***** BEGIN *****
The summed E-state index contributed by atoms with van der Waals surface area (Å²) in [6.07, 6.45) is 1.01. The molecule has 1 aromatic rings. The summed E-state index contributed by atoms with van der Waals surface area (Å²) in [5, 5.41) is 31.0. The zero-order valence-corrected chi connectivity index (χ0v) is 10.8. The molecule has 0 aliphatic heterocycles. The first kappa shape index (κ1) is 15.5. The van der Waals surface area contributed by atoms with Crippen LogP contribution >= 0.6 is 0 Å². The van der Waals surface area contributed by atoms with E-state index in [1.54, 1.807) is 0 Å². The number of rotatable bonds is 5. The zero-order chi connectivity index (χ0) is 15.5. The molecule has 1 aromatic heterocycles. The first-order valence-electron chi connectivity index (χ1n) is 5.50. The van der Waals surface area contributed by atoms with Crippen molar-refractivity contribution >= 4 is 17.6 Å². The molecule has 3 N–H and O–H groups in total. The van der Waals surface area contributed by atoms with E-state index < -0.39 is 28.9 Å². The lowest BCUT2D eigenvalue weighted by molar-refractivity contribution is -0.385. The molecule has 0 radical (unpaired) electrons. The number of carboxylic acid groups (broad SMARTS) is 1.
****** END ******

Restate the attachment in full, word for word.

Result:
The summed E-state index contributed by atoms with van der Waals surface area (Å²) in [6.07, 6.45) is 1.01. The molecule has 1 aromatic rings. The summed E-state index contributed by atoms with van der Waals surface area (Å²) in [5, 5.41) is 31.0. The zero-order valence-corrected chi connectivity index (χ0v) is 10.8. The molecule has 0 aliphatic heterocycles. The first kappa shape index (κ1) is 15.5. The van der Waals surface area contributed by atoms with Crippen LogP contribution >= 0.6 is 0 Å². The van der Waals surface area contributed by atoms with E-state index in [1.54, 1.807) is 0 Å². The number of rotatable bonds is 5. The zero-order chi connectivity index (χ0) is 15.5. The molecule has 1 aromatic heterocycles. The first-order valence-electron chi connectivity index (χ1n) is 5.50. The van der Waals surface area contributed by atoms with Crippen molar-refractivity contribution >= 4 is 17.6 Å². The molecule has 3 N–H and O–H groups in total. The van der Waals surface area contributed by atoms with E-state index < -0.39 is 28.9 Å². The lowest BCUT2D eigenvalue weighted by molar-refractivity contribution is -0.385. The molecule has 0 radical (unpaired) electrons. The number of carboxylic acid groups (broad SMARTS) is 1.